Submitted to: Journal of Invertebrate Pathology
Publication Type: Peer Reviewed Journal
Publication Acceptance Date: 8/1/2001
Publication Date: N/A
Citation: N/A Interpretive Summary: The use of fungal pathogens to control insect pests is a long-term goal of many laboratories worldwide. This paper discusses fungal pathogens of flies that affect pastured cattle in Denmark; these flies are debilitating to cattle, and their constant annoyance of the cattle can reduce the rate of weight gain or reduce milk production in addition to any diseases that they may transmit to cattle. This study surveyed the occurrence of fungal pathogens of cattle flies, identified these fungi, and provided new information on the natural ecology of both the flies and fungi that could contribute to the effective use of these fungi to control cattle flies. It had been thought that much of the transmission of these fungal pathogens among the susceptible populations of cattle flies occurred in stands of a weed, spear thistle, but this study provided no support for the conservation of this weed as a transmission site for the fly pathogens. The eresults suggested that it may be feasible to develop a strategy to control cattle flies with a combination of some chemical agents and conidia fungi such as BEAUVERIA BASSIANA; the majority of the fungal pathogens recorded during this study showed only limited potential for fungus-base biological control of the target cattle flies.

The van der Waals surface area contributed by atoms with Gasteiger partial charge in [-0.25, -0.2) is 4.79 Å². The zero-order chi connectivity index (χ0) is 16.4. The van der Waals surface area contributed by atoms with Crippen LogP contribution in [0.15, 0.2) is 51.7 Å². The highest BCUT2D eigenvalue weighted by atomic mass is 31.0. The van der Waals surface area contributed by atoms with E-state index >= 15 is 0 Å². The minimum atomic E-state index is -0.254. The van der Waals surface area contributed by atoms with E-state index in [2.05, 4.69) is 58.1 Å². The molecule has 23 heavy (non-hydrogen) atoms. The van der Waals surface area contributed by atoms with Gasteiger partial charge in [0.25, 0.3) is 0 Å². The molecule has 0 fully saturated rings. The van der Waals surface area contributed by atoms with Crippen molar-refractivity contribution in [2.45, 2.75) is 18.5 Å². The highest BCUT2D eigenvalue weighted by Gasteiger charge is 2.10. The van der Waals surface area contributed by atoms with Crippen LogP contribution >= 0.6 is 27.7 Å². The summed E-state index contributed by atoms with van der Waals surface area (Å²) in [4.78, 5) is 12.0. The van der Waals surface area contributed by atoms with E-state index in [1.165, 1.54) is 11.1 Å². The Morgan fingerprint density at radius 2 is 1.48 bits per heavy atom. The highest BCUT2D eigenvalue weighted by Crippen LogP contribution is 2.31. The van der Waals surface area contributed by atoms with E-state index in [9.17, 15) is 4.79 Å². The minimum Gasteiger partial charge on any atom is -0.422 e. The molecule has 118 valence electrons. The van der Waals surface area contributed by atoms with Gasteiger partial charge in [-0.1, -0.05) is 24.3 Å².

Technical Abstract: Cattle flies, including MUSCA AUTUMNALIS, HAEMATOBIA IRRITANS and HYDROTAEA IRRITANS, are pests of pastured cattle. A two-year study of the natural occurrence of entomopathogenic fungi in adult cattle flies and other flies associated with pastures showed that the four species included in the ENTOMOPHTHORA MUSCAE species complex (E. MUSCAE s.l.) caused epizootics in several species of flies. However, only a few specimens of cattle flies were infected by E. MUSCAE s.str. despite that cattle flies were observed to perch on spear thistles, which acted as transmission site for all four ENTOMOPHTHORA species. Transmission experiments with E. MUSCAE s.l. supported the field data. Of the two species considered host specific E. SYRPHI caused an epizootic in a muscid, and E. SCATOPHAGAE likewise could be transmitted to a muscid. This emphasizes the need for a revision of the two species. Low prevalences was recorded of another entomophthoralean, FURIA AMERICANA, and of the hyphomycetes BEAUVERIA BASSIANA and VERTICILLIUM LECANII.